When Edith Lauterbach started working as a flight attendant in 1944, women who held the job were referred to as “sky girls” or “coeds,” and they could be fired for marrying or gaining weight — or even for reaching the age of 32. As detailed in a 1985 Knight-Ridder News Service article, they had to put up with touch inspections to verify that they were wearing girdles, and their nail polish and lipstick had to be company-approved. They also had to collect tickets and do other work at the airport terminal gate. They made the equivalent of $19,000 a year in today’s wages, in part because they were only paid for the actual time they spent in the air. That applied even when an airliner was grounded because of bad weather or mechanical problems.
In short, it wasn’t that great of a job, and Lauterbach initially didn’t plan to do it for long. But instead, she ended up sticking around for four decades, and leading a fight to improve pay and working conditions and gain respect for her profession.
Lauterbach, who died on Feb. 4 at age 91 in San Francisco, was the last surviving member of the small group of women — Ada Brown Greenfield, Frances Hall Craft and Sally Watt Keenan were among the others — who in 1945 founded the Air Line Stewardesses Association, the ancestor of today’s Association of Flight Attendants–CWA, the industry’s main union for in-flight service workers. (AFA-CWA today represents 60,000 flight attendants at 21 different airlines — about two-thirds of the workforce.) As a result of the efforts of Lauterbach and her other plucky colleagues, sexist work rules are no more, and flight attendants’ pay has nearly doubled in real terms over the past 65 years to just under $38,000, according to the federal Bureau of Labor Statistics.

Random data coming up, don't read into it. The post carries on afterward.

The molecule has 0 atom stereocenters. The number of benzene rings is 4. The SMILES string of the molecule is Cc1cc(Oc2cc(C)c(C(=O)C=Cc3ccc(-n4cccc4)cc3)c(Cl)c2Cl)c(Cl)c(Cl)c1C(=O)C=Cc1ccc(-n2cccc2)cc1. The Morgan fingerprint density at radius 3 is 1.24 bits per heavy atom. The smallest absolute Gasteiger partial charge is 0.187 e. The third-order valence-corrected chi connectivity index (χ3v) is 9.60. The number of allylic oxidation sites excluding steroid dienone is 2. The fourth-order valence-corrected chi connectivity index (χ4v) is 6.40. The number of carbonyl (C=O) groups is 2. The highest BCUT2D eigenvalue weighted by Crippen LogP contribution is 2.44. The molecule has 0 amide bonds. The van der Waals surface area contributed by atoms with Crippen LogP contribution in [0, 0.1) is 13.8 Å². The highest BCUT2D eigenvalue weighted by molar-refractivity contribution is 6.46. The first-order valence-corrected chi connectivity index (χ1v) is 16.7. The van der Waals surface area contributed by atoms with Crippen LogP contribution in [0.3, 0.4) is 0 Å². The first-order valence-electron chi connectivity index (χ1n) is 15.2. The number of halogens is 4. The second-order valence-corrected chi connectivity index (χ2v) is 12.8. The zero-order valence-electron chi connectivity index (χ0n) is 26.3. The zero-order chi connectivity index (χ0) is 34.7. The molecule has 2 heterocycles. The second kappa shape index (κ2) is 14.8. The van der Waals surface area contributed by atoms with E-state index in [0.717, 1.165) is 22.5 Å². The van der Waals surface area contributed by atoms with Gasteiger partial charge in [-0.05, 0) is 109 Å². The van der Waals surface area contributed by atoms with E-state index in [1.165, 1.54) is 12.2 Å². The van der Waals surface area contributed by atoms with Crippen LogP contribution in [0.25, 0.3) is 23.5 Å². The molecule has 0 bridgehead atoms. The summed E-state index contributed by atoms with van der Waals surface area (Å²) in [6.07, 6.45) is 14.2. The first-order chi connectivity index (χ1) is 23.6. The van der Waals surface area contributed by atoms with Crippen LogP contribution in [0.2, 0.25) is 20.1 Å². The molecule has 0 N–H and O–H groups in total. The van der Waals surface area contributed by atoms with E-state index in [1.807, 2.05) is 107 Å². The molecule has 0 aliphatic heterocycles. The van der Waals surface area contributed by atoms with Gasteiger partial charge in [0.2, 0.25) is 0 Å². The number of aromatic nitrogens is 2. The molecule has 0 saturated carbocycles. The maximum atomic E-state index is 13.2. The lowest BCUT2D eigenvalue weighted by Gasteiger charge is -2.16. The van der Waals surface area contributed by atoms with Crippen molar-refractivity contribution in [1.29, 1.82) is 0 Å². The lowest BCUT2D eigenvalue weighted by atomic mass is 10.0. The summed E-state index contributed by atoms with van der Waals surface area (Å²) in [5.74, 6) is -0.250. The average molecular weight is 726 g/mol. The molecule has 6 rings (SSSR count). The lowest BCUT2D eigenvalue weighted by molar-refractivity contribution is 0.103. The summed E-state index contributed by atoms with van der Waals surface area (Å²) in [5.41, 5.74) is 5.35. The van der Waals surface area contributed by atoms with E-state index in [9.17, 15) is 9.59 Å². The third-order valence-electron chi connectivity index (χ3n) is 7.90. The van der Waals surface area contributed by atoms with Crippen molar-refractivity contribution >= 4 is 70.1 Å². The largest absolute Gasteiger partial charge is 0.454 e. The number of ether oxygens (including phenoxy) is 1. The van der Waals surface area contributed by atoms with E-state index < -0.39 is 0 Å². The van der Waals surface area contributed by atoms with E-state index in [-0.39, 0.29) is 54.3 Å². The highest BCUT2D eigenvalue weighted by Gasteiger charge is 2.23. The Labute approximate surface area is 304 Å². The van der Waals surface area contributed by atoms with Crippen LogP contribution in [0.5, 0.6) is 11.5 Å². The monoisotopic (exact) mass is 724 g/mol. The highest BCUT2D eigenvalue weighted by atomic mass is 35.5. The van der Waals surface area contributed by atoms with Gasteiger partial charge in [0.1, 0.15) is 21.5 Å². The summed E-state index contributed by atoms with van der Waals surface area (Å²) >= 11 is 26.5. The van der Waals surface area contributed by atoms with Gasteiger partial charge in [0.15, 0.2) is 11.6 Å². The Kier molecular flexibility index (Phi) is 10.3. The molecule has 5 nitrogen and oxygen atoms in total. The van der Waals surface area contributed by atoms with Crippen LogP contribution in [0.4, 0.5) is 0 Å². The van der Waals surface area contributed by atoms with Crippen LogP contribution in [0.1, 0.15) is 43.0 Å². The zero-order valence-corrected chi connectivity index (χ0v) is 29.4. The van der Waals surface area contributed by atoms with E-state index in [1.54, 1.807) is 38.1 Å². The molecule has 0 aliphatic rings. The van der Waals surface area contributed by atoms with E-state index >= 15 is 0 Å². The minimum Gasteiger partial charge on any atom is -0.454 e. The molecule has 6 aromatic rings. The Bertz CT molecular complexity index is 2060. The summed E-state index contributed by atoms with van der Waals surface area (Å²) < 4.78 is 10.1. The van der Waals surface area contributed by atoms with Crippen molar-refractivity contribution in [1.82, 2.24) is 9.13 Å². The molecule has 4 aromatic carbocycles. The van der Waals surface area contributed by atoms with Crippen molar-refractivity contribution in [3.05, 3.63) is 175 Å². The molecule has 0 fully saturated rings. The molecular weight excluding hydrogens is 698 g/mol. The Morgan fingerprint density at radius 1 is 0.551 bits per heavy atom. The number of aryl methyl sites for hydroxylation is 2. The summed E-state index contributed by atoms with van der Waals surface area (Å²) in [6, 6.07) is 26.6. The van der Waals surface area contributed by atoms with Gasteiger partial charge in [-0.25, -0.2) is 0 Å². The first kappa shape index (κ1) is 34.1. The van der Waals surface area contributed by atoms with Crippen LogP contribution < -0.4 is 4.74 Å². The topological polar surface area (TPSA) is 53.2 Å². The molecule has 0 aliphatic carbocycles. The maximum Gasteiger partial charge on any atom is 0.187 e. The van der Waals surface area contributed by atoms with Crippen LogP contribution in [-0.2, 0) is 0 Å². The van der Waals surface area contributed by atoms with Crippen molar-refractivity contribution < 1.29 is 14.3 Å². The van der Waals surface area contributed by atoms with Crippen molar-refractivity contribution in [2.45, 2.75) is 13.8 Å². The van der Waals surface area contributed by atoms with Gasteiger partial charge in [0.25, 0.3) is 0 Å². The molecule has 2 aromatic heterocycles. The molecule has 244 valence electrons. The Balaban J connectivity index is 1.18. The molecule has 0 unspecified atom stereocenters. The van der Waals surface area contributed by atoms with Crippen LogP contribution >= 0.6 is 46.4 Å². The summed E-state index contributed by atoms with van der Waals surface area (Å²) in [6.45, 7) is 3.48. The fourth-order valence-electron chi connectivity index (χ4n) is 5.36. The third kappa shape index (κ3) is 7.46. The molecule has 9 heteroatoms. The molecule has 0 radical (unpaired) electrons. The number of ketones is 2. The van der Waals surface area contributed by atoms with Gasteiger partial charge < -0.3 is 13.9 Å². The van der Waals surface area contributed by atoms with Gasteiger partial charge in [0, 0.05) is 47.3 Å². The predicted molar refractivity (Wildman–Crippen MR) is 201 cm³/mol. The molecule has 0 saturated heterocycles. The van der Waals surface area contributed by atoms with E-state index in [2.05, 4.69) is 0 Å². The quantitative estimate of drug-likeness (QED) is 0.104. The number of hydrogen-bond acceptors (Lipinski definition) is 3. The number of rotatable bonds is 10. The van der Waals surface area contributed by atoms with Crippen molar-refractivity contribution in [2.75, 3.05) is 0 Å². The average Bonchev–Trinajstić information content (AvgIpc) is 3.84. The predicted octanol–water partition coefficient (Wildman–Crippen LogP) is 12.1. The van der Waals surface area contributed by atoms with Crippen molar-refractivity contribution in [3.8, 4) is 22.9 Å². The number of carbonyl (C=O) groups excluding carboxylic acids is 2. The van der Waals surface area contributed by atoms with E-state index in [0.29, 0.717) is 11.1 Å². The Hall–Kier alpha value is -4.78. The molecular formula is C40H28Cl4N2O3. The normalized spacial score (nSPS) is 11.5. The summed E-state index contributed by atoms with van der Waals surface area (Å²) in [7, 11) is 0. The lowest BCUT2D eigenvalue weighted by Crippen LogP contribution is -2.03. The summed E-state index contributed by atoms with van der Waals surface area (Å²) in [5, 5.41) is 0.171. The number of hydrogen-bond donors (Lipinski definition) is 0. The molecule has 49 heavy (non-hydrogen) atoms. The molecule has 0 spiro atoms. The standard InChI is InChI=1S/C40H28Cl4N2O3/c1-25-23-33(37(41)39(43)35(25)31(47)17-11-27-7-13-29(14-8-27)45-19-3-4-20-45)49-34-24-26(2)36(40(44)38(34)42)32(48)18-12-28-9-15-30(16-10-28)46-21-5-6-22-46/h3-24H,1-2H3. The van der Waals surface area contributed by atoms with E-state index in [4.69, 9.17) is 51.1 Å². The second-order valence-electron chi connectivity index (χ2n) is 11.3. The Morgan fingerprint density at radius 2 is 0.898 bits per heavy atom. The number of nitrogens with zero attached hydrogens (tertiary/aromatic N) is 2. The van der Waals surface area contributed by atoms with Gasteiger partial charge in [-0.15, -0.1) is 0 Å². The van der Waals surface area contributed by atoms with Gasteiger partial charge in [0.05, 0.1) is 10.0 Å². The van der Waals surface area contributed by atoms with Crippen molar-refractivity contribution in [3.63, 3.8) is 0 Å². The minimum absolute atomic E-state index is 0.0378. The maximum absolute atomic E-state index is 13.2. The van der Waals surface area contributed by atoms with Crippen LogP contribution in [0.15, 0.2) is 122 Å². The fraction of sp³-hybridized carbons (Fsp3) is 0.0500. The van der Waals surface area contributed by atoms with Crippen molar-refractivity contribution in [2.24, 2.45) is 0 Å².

Lauterbach also made important contributions to airline safety. In 1952, she directed the first-ever test of emergency passenger evacuation procedures. As she recalled in a 2002 Arkansas Democrat-Gazette article, 60 passengers were offered a free flight over Niagara Falls in exchange for being guinea pigs in an unspecified experiment. In the air, the pilot cut power to an engine, and Lauterbach told everyone to prepare to evacuate immediately upon landing. One the ground, she used a bullhorn to tell them how to open the doors and how to use a canvas slide to get to the ground. The plane emptied in 90 seconds, establishing a time standard that still applies today.
To get a sense of what things were like when Lauterbach started her career, here’s a vintage 1940s vocational film about the airline industry, which describes the work of “the smiling hostess, or stewardess” who “must be a person of charm, as well as capability.”